Becoming a Plant-Based Nutrition Coach: Tips from


“I’m a plant-based nutrition coach who helps people on their way to a healthier lifestyle. I focus on plant-based nutrition, healthy eating habits, and your individual health. I’m a health coach, a cooking expert, and I like to be creative in the kitchen. I also like to share my knowledge with others who want to live a more healthy and active lifestyle, or want to improve their health and performance.”

A plant-based nutrition coach is someone who helps people who want to eat a plant-based diet to do so, whether by offering advice, setting up a home-based or mobile program, or designing a whole program for a business.  This blog features a series of posts with tips and advice for people interested in developing a successful plant-based nutrition coaching business.

Being a plant-based nutritionist can be a very exciting, rewarding experience and is a great way to help others. Let’s get started.

The majority of plant-based coaches have a backstory


Jennifer Ernst, MSCN, PN1’s journey began when she was ten years old, when her grandfather suffered a heart attack. It jolted the family into action, and they resolved to eat more healthily as a result. So they switched to a plant-based diet—they just didn’t know what to call it.

The majority of their meals were made with produce that they had grown themselves. She explains, “We lived on a farm and cultivated our own vegetables.” “With the exception that we also had hens and cows.”

Ernst became uneasy buying meat that wasn’t from her own backyard as she grew older and moved away from the farm.

She didn’t mind eating meat in general, but she didn’t feel comfortable doing so without knowing where it originated from or how it was produced.

While watching a Netflix documentary, Scott Burgett, CSCS, PN1 made the decision to go completely plant-based.

For a number of years, he’d been gradually transitioning to a more plant-based diet.

But when he saw a documentary about the tragic destiny of male young chickens in the egg industry (they’re routinely murdered at one day old because they can’t lay eggs), he realized it was time to go vegan.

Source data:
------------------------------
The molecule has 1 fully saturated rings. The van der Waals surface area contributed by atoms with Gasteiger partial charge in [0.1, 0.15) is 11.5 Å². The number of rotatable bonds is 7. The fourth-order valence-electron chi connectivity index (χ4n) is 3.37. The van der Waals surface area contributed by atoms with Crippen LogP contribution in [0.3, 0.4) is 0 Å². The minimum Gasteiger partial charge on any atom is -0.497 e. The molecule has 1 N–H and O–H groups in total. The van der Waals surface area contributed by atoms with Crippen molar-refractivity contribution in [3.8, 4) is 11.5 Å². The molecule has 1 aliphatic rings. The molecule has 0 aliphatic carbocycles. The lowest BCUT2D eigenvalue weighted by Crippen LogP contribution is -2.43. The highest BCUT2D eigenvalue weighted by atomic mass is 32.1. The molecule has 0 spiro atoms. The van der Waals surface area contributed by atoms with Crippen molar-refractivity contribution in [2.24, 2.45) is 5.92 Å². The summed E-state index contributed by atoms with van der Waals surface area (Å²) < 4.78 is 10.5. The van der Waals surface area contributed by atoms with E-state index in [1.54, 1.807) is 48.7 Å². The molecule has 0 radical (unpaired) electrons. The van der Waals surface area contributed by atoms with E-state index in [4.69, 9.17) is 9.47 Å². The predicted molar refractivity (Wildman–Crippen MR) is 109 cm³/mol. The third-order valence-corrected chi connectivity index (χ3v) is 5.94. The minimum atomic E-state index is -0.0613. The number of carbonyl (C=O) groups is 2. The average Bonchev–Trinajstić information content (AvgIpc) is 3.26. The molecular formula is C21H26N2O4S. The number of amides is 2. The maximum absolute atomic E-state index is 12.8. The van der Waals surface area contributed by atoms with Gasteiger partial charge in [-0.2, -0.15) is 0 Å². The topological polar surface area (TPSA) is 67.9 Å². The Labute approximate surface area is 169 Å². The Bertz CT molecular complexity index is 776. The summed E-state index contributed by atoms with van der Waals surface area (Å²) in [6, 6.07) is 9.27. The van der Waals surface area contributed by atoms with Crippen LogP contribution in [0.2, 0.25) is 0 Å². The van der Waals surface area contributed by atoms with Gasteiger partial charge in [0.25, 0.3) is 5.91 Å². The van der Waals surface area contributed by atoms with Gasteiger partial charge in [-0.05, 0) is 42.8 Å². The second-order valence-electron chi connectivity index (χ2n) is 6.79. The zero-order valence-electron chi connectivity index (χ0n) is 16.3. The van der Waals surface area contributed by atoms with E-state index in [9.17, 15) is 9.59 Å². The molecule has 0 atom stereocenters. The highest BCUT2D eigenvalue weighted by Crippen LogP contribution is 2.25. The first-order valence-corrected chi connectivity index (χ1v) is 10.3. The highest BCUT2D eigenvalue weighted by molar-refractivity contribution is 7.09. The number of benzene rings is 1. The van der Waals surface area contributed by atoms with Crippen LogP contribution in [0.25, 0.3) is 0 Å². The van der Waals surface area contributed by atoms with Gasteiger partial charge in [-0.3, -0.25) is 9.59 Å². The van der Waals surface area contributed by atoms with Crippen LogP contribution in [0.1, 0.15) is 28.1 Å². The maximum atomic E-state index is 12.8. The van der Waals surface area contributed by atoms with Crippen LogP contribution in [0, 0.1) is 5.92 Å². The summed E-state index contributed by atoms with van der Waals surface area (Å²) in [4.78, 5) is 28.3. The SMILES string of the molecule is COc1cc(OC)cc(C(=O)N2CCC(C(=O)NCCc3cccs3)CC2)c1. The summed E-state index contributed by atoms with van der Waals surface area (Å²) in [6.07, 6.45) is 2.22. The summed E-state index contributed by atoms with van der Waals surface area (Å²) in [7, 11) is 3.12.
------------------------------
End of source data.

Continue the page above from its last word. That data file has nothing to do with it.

Both Ernst and Burgett have established themselves as prominent plant-based nutrition coaches. And their experiences represent turning points in their lives when their values became unavoidable. Those events steered them down the route they’re on now.

If you’re reading this, chances are you’ve got a story to tell

Personal tales can be powerful and inspiring, but they don’t always help people change their habits. It’s a big difference between mastering plant-based eating for yourself and helping others do it.

That’s why we talked to several experienced coaches on how to become a plant-based nutrition coach and how you can assist your clients benefit from this way of eating as well.

We’ll cover the following topics in this article:

  • What are the responsibilities of plant-based nutrition coaches?
  • What are the steps to becoming a plant-based nutrition coach?
  • How can you know if a plant-based certification is required?
  • How much do plant-based nutritionists earn?
  • The most significant obstacles that plant-based nutrition instructors face and how to overcome them
  • Why is now the perfect moment to start a plant-based nutrition coaching business?

So, get your plant-pants on and let’s get this party started.


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First and foremost, what exactly is a plant-based nutrition coach?


The term “plant-based nutrition coach” is more of a catchall than a formal certification. It’s a term that refers to a type of nutrition coaching that emphasizes plant-based diet.

A plant-based coach does not have to be vegan or vegetarian. Or that they only work with vegan and vegetarian clients.